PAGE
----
Pickling is one of the most popular methods of food preservation. Your grandmother or mother’s pantry was probably full of fermented cucumbers and cabbage. Nowadays, pickles have become a field for culinary experiments and a way to discover new flavours.
Pickling is a set of chemical reactions which occur during the action of lactic bacteria. This process consists in conversion of sugars present in plant tissues into lactic acid, which in turn protects products from rotting. In this way, it becomes a specific preservative and allows food to remain in good condition for a long time
The mechanism is simple but time consuming. To succeed, you must be patient and diligent in preparing the right environment. At home, in order to pickle the chosen product, you need to keep it for a certain period of time in brine, that is, a solution of water and salt. Everything is important here – the amount of water, salt concentration or storage temperature will ultimately determine the final taste of the preserves.
It’s impossible to say unambiguously how much time should pass before the fermentation results in tasty, ready-to-eat pickles. The best indicator and verification method is your taste. So it’s worth starting your adventure with producing your own products in smaller steps, tasting the effects of your work a few times, making modifications and improving the proportions. Thanks to such experiences you will gain experience and develop a recipe which you will be able to pass on to future generations.
If you ever thought that salt is just salt – you were very wrong. White salt, rock salt, sea salt or pink Himalayan salt are just some of the assortment you’ll find on store shelves. You can use any of them for pickling, but the right choice will have a decisive impact on the nutritional value of your creation.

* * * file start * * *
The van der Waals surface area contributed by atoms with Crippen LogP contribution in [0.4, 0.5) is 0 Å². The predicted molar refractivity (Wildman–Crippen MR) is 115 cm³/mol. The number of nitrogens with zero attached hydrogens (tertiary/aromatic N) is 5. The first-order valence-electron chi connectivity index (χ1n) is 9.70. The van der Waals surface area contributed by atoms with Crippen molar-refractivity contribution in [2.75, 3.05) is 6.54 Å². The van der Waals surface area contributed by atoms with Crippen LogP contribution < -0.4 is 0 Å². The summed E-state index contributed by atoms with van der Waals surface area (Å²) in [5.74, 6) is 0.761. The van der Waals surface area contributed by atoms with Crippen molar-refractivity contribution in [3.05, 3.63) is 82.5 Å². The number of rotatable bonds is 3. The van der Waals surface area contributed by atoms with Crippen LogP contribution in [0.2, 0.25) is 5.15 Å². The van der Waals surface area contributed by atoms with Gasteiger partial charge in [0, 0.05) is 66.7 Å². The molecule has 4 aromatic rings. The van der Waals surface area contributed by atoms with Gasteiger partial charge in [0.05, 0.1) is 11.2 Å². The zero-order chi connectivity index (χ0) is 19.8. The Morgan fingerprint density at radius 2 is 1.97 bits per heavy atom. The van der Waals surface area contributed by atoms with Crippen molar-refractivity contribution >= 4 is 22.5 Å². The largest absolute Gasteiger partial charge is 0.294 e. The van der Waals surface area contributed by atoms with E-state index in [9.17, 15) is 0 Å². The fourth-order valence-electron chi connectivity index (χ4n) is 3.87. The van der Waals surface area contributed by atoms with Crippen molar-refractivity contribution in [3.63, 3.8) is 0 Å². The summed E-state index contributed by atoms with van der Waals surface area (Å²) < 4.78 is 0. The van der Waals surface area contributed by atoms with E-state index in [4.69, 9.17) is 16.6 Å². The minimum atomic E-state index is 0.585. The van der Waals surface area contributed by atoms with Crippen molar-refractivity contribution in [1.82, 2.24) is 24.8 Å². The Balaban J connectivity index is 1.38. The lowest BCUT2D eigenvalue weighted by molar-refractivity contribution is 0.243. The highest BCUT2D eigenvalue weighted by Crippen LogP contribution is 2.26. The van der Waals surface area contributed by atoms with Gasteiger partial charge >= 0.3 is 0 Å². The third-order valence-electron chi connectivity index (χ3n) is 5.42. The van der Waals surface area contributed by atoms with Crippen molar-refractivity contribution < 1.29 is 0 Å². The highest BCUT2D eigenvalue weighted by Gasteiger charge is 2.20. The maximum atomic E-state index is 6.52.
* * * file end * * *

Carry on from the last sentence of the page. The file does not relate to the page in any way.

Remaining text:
Iodized salt is processed and devoid of valuable ingredients. Sea salt runs the risk of having impurities in it, which sea water is unfortunately rich in. Rock salt and Himalayan salt are natural products, rich in micronutrients and will definitely be a better option.
As with salt, using the right water will affect the product you get as a result of your culinary endeavors. Tap water usually contains chlorine, whose role is to inhibit the growth of microorganisms. You can get rid of it by boiling, but at the same time you have to be aware that such water has no value.
Bottled spring water is, of course, different. Such water contains beneficial ingredients which are worth using. However, the saying “enough is enough” applies here. Minerals, can change the ph of silage, so it will not be advisable to use highly mineralized water.
Times when Polish tables were dominated by pickled cucumbers and cabbage are becoming obsolete. In the era of increased popularity and promotion of flavors of many countries and regions, no doubt Swedish fermented herring or Asian kimchi will find their way to your menu. Vegetables, fruits, herbs or mushrooms may serve as a base for pickles. In addition to the classics, you can use for example:
It all depends on your culinary imagination, your sense of taste, and your courage and willingness to experiment.
The chosen product, valuable salt, proper water and a jar or clay pot, which you will no doubt find in your home, are all the basic ingredients you need. Just make sure you add the right spices (garlic, horseradish, dill) and a little enthusiasm. Don’t hunker down on the couch – make your own pickles!
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